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Venture Capital Firm Sequoia Apologizes to Fund Investors for $150 Million Loss on FTX

Sead Fadilpašić
Last updated: | 2 min read
Source: AdobeStock / piter2121

In a rare move, American venture capital firm Sequoia Capital reportedly apologized to its fund investors for the $150 million it has lost on the now-bankrupt crypto exchange FTX.

The Wall Street Journal reported the apology, citing people familiar with the matter. Sequoia’s partners told the fund investors on a call on Tuesday that the firm would improve its due-diligence process when it comes to future investments.

A Sequoia partner, the sources said, stated that in the future,

“The firm will be in a position to have even early-stage startups’ financial statements audited by one of the Big Four accounting firms.”

The Big Four are the largest professional services networks in the world and include Deloitte, Ernst & Young (EY), Peat Marwick Goerdeler (KPMG), and PricewaterhouseCoopers (PwC).

Sequoia wrote off its entire investment in FTX earlier this month after the exchange struggled to fulfill requests for withdrawals. FTX filed for bankruptcy on November 11.

This investment was “one of the largest written by a venture firm in the company,” said the report. This happened after the firm “shirked traditional corporate controls such as external board oversight that are typical for such large investments.”

Sequoia partners claimed on the call that the firm conducted due diligence on FTX. However,

“[It] also believed it was misled by FTX based on its recent bankruptcy filing, the people said.”

Specifically, the company argued that it was misled by the FTX founder Sam Bankman-Fried on the exchange’s connections with its parent company Alameda Research.

It has since been revealed by Bankman-Fried that FTX loaned customer funds to Alameda, which then lost billions of dollars, leaving FTX with a funding gap of up to $8 billion.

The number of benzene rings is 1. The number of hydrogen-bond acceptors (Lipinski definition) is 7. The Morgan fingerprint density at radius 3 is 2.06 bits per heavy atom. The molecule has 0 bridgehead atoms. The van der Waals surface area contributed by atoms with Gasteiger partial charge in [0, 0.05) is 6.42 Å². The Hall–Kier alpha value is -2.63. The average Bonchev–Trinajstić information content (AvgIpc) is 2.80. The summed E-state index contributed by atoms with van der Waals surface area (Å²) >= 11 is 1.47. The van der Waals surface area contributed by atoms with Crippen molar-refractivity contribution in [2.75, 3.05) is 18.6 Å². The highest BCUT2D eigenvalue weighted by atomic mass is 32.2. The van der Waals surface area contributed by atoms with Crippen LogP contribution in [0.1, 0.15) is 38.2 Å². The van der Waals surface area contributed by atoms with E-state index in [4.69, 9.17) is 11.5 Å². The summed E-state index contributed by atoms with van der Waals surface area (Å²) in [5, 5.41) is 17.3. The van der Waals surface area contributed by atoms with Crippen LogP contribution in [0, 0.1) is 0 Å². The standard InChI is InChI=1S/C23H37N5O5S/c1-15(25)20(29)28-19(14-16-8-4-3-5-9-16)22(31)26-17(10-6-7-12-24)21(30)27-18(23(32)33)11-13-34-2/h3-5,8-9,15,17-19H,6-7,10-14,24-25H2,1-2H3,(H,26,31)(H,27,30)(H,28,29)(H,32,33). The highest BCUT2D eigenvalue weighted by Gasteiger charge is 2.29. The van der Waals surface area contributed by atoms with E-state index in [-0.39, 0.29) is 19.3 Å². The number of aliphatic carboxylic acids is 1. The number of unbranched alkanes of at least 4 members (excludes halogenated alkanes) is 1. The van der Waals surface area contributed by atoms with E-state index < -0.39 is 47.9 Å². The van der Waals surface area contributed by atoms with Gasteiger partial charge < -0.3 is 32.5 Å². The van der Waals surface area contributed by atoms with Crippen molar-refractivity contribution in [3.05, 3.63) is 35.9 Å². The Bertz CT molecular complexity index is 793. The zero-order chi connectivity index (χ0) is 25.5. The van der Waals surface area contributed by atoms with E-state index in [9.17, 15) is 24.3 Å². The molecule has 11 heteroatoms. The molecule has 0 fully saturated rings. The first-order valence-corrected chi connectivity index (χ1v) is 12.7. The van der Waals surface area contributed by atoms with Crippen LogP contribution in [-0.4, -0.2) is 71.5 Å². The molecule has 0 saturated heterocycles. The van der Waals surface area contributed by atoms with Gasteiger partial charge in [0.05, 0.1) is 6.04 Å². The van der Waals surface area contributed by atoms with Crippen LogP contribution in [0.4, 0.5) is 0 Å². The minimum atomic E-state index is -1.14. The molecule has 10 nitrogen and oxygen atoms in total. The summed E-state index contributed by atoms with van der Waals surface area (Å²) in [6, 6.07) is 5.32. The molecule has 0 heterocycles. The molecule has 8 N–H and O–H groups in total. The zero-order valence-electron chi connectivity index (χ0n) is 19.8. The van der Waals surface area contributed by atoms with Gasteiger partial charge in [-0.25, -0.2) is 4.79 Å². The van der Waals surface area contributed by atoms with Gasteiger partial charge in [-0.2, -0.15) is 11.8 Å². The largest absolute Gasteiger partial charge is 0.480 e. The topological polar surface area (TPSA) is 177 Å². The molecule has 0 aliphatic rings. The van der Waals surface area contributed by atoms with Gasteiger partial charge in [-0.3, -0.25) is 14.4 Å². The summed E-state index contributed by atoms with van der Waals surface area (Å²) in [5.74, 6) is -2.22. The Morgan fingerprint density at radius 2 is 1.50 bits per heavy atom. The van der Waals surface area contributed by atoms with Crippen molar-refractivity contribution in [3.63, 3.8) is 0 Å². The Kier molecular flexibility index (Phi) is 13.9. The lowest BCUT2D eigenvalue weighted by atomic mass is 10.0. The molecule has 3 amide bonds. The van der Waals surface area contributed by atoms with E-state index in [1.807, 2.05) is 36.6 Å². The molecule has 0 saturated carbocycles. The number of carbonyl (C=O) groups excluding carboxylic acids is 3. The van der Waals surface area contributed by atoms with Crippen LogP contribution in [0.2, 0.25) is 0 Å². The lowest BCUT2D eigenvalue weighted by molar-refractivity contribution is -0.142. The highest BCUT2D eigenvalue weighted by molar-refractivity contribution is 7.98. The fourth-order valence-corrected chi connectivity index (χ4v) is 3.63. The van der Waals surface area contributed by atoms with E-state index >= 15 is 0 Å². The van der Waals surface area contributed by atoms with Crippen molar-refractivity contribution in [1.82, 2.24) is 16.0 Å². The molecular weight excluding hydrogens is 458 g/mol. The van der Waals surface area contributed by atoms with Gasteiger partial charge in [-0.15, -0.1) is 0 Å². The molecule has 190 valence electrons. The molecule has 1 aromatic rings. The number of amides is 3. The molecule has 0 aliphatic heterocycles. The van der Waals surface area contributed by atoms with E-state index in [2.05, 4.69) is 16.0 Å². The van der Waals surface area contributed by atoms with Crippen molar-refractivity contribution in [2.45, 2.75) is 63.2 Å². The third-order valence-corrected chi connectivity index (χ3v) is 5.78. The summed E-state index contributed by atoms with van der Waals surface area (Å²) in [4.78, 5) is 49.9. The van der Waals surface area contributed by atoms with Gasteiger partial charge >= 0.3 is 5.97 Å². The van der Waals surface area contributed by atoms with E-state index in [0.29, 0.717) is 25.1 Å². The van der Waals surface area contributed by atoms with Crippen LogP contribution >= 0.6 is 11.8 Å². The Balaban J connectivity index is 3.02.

The boards of directors are usually responsible for approving transactions with related parties – which, in this case, is Alameda. However, per the sources, Sequoia and other shareholders asked for a seat on FTX’s board of directors, but Bankman-Fried repeatedly told them that their ownership in the company was too small for that.

The Tuesday conference call was an unusual event for this company, people familiar with the matter said, as Sequoia rarely addresses its broader group of investors besides the routine update calls and in-person conferences.

The Wall Street Journal cited their sources and reported that,

“The swift decline of FTX has amplified a rare moment of discontent from Sequoia’s fund investors over some of its recent decisions.”

In a note to fund investors sent on November 9, Sequoia said that the fund that backed FTX had $7.5 billion worth of real and paper gains, as well as that the FTX investment accounted for less than 3% of the committed capital for the fund.

Meanwhile, the lawyer representing the new management of FTX, James Bromley, said in a bankruptcy hearing on Tuesday that a “substantial amount” of the exchange’s assets are either missing or have been stolen.

Bromley stated that,

“What we have here is a worldwide, international organization, but which was run as a personal fiefdom of Sam Bankman-Fried.”

He also previously said that FTX was controlled by “inexperienced and unsophisticated individuals” and that “some or all of them were compromised.”


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